Email marketing still has one of the highest ROIs of any marketing channel, generating average returns of $42 for every dollar spent.
Today, we’re going to be sharing a quick start guide that will show you how to set up and manage your own email marketing campaign so that you can unlock that same ROI.
If you’re completely new to email marketing, this article will show you the basics so you can start collecting customer email addresses straight away and get up and running with a very basic newsletter.
Now, let’s get started!
First thing’s first, you need to sign up for an email marketing software solution. These tools help you to create forms to collect email addresses, store and segment those email addresses in mailing lists, and create, automate, and execute your email campaigns.
There are lots of different email marketing tools out there, but the two most popular are probably Mailchimp and Campaign Monitor. The one you choose to use is up to you, we won’t go into the pros and cons here—all of them will be sufficient for setting up a basic newsletter.
For the rest of this article, we’ll assume you’re using Mailchimp, but the process will be largely similar for most email marketing tools.
Before we start collecting emails, we need a place to store them. That’s why the next step is to create an email list. The process will be slightly different depending on what software you’re using, but here’s how to do it in Mailchimp
The way you’ll collect your customer email addresses is by asking them to fill out an opt-in form. You can create this on your mailing software of choice. Here’s the process on Mailchimp:
Tip: Think carefully about what data you want to collect in the ‘Build It stage’. At the very least, you’ll want to collect email addresses and names. You might also want to collect things like phone numbers or other customer data.
The more data you gather, the more options you’ll have to segment your email list to send out more targeted campaigns later down the line. On the other hand, the fewer sections you require your users to fill in, the more likely they are to bother signing up and the easier it will be to collect email addresses.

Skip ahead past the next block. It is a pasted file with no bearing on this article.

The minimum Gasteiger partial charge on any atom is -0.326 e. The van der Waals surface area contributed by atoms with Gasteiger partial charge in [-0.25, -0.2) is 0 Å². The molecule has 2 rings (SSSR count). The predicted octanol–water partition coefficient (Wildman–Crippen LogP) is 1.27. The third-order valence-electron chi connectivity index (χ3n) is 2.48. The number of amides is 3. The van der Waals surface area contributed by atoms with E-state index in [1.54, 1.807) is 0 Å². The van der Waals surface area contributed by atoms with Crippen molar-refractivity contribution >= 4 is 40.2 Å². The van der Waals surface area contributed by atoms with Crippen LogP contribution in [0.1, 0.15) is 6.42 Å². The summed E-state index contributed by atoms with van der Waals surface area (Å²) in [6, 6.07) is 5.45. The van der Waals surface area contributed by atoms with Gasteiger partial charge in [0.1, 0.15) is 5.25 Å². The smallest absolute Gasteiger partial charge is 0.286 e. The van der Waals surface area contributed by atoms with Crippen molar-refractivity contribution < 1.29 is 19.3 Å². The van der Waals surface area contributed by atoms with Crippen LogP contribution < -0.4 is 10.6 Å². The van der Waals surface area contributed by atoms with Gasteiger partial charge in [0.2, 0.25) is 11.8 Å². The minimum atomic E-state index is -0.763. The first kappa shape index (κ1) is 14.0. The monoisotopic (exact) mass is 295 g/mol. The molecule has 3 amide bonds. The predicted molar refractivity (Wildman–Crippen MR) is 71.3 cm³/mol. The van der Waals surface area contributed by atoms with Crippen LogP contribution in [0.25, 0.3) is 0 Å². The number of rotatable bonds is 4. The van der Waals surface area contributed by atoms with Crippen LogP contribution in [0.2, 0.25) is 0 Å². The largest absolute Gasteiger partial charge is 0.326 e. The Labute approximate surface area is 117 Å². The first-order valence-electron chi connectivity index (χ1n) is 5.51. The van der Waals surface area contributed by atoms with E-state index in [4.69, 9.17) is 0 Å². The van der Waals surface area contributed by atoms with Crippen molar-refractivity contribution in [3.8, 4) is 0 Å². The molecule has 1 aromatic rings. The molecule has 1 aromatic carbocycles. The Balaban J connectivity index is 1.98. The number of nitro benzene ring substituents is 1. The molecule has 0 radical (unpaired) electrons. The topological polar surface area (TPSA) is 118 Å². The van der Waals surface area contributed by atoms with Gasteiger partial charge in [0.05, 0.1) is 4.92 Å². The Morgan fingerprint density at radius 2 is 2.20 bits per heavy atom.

Once you’ve created your signup form, you can start using it to grow your mailing list by sharing it on your social media accounts and embedding it on your website.
To do so on Mailchimp, click the ‘Share It’ tab. You can then grab the ‘Subscribe Form URL’ and share it on your social media page to direct your followers to the signup form.
You can also click ‘Create Form HTML’ to create an HTML version of the form that you can embed on your website. Just follow the on-screen instructions and create an embed code, then paste this into the sidebar widget of your website or embed it on a page.
“There are lots of strategies for collecting email addresses, but one of the most effective is to create a landing page with some kind of ‘opt-in bait’.”
This means creating a page on your website complete with copy and a call-to-action that asks your visitors to sign up to your newsletter in the promise of something in return. This might be a free giveaway, an ebook, or some kind of exclusive discount. You can embed your signup form on this page using the embed code on Mailing Chimp or whatever email marketing software you’re using.
After you’ve collected some email addresses, you can go ahead and create your first campaign. To do so on Mailchimp, head to the ‘Campaigns’ page via the top menu and click ‘Create Campaign’.
On the following page, you can choose which mailing list you want to send the campaign to. In this case, we only have one email list, so select that.
You’ll then need to name your campaign. The name is just for your reference—your recipients won’t see it. The email subject, on the other hand, is the subject line that your recipients will see. Try and write a subject line that entices your recipients to open the email. You can also customize things like the metrics you want to track, such as email opens and clicks.
Next, design the template for your email and then use the Mailchimp editor to write the body of your email. If it’s a newsletter, you probably want to include, at a minimum, links to some of your latest posts and a call to action.
Make sure you send a test email first to your own email address to make sure everything comes through as expected, then launch your campaign!
This is meant to be a brief overview of how to set up an email marketing campaign, but there are many more advanced features that you can use to enrich your campaigns that we haven’t covered.
This includes things like email segmentation, autoresponders, and campaign automation. We’ll leave those topics for another post.
We’ll see you on January 7 at 11am AEST
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